Messier Monday: The Butterfly Cluster, M6 (Synopsis)

“Happiness is a butterfly, which when pursued, is always just beyond your grasp, but which, if you will sit down quietly, may alight upon you.” -Nathaniel Hawthorne

It's hard to believe that we've almost reached the end of Messier Monday, but with a finite number (110) objects in the catalogue, we were bound to come to this point. By time November ends, we'll have captured them all! In the meantime, the months July-through-September are perfect for capturing the most southerly of all the Messier objects, and today's cluster -- Messier 6 -- is no exception!

No Messier object is closer to the galactic center than this one, and those of you farther south will have a much easier time spotting it. Nevertheless, once the skies darken after sunset, this brilliant and nearby cluster of stars offers an unparalleled treat to skywatchers, allowing a fantastic glimpse into the lives of young stars!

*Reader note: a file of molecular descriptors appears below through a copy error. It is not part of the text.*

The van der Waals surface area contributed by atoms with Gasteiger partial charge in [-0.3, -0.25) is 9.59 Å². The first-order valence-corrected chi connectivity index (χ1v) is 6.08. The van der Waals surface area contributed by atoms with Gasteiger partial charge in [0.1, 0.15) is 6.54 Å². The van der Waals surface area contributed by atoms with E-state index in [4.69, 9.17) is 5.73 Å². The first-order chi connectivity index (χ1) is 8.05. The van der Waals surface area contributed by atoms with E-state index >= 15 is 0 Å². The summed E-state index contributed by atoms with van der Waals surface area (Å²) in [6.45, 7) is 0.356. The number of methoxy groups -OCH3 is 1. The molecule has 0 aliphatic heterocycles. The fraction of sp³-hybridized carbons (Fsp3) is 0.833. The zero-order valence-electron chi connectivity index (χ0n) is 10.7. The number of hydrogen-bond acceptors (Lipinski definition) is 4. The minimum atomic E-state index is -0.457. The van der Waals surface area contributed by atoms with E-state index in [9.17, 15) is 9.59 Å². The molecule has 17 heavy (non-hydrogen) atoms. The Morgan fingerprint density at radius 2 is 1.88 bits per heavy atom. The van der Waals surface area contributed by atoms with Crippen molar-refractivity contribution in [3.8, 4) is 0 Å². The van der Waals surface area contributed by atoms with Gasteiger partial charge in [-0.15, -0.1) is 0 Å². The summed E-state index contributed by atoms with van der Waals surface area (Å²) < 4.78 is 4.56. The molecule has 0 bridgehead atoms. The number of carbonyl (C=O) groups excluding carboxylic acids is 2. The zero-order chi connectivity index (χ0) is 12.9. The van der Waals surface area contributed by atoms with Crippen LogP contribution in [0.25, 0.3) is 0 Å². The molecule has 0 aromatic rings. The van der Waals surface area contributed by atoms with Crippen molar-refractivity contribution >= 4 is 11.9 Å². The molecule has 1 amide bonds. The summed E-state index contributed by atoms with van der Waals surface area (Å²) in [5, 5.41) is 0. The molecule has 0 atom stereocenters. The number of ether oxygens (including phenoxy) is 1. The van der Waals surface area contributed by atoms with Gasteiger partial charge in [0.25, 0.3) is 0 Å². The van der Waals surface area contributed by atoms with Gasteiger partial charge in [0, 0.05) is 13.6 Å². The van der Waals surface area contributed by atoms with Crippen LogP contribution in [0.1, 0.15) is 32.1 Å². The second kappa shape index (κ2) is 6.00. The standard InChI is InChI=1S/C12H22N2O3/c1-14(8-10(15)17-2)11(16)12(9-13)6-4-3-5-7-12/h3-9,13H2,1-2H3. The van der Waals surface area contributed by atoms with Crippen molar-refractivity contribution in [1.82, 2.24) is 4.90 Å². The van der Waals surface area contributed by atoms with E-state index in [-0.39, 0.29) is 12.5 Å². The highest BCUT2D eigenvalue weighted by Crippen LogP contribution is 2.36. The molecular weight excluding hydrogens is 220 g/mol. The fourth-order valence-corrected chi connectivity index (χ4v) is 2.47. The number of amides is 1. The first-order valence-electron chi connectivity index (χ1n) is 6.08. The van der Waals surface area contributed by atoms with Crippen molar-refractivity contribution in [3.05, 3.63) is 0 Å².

age credit: © Stéphane Guisard, Los Cielos de Chile, via age credit: © Stéphane Guisard, Los Cielos de Chile, via

Go and read the whole story, and delight in the amazing images, including an 'amateur' one that puts the pros to shame!


More like this

You write, "for every bright, easily-identifiable “blue” star in this cluster ... there are many others that are white, yellow or red, and much dimmer!" Given that there are many background stars in that region of the sky, how can we tell which of the non-blue stars in the line of sight of this cluster actually belong to the cluster? They're too far away to show any proper motion, right?

By Mike Maxwell (not verified) on 23 Aug 2014 #permalink

Gorgeous. I live on Long Island so I'm lucky that I get to make out the Little Dipper when I do, but this gives me an idea at least of what I'm missing :)

By Sarah Jaudon (not verified) on 24 Aug 2014 #permalink

Would the night sky be significantly brighter seen from a planet in this cluster, due to the proximity of the other stars?